#19 Reservoir Fluid Characterization

Calsep will over the next couple of months post a series of TechTalks about simulation of fluid properties covering:

  • Basic fluid characterization
  • Mud contaminated samples
  • Common EoS
  • Fluids with water
  • CO2 rich fluids

This first TechTalk is about characterization of a single clean reservoir fluid composition.

Fluid characterization was a hot topic in the early nineteen eighties, and no wonder why. Most reservoir fluid compositions stopped at C7+. The molar distribution of the C7+ components was pure guesswork, and it was unclear what critical properties (Tc , Pc, and acentric factor) to assign to the C7+ carbon number fractions.

Keith Coats was one of the pioneers in reservoir fluid characterization. In an article from 1985 [1] he outlined the challenges encountered in the early 1980s to just characterize a single gas condensate fluid composition. Coats struggled not only with a compositional analysis ending at C7+, but also with slow and numerically unstable flash and phase envelope algorithms, and he used an equation of state that was unable to provide accurate liquid densities.

Today the numerical challenges have been overcome and the techniques for analyzing reservoir fluid compositions have improved. It is now industrial standard to report reservoir fluid compositions to C36+. The problem with poor liquid density predictions was solved when Peneloux and coworkers in 1982 suggested to extend the SRK and PR equations with a volume shift parameter.

When compositions to C20+ became available in the mid nineteen eighties [2], they revealed a linear relation between ln(mol%) and C7+ carbon number. This observed exponential decay might initially have appeared to be a coincidence, but later turned out to be founded on chemical reaction theory [3]. Combining the relation between ln(mol%) and carbon number with today’s extended compositional analyses to C36+ has made it is straightforward to split the plus fraction into carbon number fractions. The trend line for C7-C35 is just to be continued as sketched in Figure 1.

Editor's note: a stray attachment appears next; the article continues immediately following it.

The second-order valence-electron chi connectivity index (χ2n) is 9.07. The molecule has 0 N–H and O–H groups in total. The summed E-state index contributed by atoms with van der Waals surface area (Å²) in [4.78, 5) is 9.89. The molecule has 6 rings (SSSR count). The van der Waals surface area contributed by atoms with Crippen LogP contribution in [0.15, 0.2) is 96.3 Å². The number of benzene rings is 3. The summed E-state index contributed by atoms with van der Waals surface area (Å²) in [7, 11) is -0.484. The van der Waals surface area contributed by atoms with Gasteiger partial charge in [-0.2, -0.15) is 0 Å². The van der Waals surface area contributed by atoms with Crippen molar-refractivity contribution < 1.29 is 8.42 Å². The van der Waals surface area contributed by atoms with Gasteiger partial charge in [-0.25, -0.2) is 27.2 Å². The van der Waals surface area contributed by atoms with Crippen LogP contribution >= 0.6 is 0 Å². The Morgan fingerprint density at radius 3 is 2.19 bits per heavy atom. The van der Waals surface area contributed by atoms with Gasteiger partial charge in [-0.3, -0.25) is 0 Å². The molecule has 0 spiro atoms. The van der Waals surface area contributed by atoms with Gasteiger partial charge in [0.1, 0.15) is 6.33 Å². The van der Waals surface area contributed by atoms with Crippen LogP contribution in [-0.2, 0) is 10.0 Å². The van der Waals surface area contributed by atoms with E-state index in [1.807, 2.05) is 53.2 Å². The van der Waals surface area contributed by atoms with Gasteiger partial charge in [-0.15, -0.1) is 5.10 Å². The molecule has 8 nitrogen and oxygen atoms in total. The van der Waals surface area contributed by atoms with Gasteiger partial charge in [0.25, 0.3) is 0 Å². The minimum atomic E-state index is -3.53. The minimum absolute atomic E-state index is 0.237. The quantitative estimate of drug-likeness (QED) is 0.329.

Figure 1 Splitting of plus fraction into carbon number fractions.

For biodegraded fluids, the fractions from C7 to ~ C15 do not follow the linear trend in Figure 1, as the paraffins in that range have been consumed by bacteria, but the linear trend is seen again from C16 onwards and the C16-C35 molar distribution is sufficient to establish the linear relation needed to split the C36+ fraction into carbon number fractions.

Tc, Pc, and ω are well-known for components till around C10, but must be estimated for heavier fractions. The trend seen for C7 – C10 shows that Tc increases and Pc decreases with molecular weight as sketched by the red lines in Figure 2. With Tc and Pc known till around C10, the starting points for the Tc and Pc relations versus C7+ carbon number are established. What remains is to determine the right slopes of the Tc and Pc  curves. The Tc and Pc correlations in PVTsim Nova will provide the right qualitative curvature, and PVTsim’s plus fluid regression will as outlined with black lines in Figure 2 fine tune the slopes by rotating the Tc and Pc curves around the values of C7 to get the slopes that provide the best match of the measured PVT data.

Figure 2 Plus fluid regression by rotation of trend curves around Tc and Pc of C7.